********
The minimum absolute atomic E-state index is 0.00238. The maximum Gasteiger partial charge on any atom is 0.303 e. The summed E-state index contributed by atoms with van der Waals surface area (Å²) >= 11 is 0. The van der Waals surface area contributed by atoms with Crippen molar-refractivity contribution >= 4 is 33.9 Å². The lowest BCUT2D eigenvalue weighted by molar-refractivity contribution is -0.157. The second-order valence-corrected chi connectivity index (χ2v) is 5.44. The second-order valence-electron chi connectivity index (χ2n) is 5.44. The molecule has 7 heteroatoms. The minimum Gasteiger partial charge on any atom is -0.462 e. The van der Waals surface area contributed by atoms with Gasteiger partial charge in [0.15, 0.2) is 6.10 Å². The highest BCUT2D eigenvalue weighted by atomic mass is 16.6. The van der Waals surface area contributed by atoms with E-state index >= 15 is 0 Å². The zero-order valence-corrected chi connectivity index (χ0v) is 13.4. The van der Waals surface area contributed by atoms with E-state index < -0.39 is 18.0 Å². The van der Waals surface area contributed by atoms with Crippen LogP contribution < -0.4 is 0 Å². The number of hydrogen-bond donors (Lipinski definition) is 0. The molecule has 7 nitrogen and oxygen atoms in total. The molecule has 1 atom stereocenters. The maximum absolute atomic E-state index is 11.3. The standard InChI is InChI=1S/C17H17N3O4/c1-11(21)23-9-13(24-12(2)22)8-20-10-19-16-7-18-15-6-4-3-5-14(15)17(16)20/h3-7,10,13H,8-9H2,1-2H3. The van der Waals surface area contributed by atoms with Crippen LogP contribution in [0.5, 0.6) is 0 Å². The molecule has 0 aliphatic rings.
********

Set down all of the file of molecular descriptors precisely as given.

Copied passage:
The minimum absolute atomic E-state index is 0.00238. The maximum Gasteiger partial charge on any atom is 0.303 e. The summed E-state index contributed by atoms with van der Waals surface area (Å²) >= 11 is 0. The van der Waals surface area contributed by atoms with Crippen molar-refractivity contribution >= 4 is 33.9 Å². The lowest BCUT2D eigenvalue weighted by molar-refractivity contribution is -0.157. The second-order valence-corrected chi connectivity index (χ2v) is 5.44. The second-order valence-electron chi connectivity index (χ2n) is 5.44. The molecule has 7 heteroatoms. The minimum Gasteiger partial charge on any atom is -0.462 e. The van der Waals surface area contributed by atoms with Gasteiger partial charge in [0.15, 0.2) is 6.10 Å². The highest BCUT2D eigenvalue weighted by atomic mass is 16.6. The van der Waals surface area contributed by atoms with E-state index >= 15 is 0 Å². The zero-order valence-corrected chi connectivity index (χ0v) is 13.4. The van der Waals surface area contributed by atoms with E-state index < -0.39 is 18.0 Å². The van der Waals surface area contributed by atoms with Crippen LogP contribution < -0.4 is 0 Å². The number of hydrogen-bond donors (Lipinski definition) is 0. The molecule has 7 nitrogen and oxygen atoms in total. The molecule has 1 atom stereocenters. The maximum absolute atomic E-state index is 11.3. The standard InChI is InChI=1S/C17H17N3O4/c1-11(21)23-9-13(24-12(2)22)8-20-10-19-16-7-18-15-6-4-3-5-14(15)17(16)20/h3-7,10,13H,8-9H2,1-2H3. The van der Waals surface area contributed by atoms with Crippen LogP contribution in [0.5, 0.6) is 0 Å². The molecule has 0 aliphatic rings.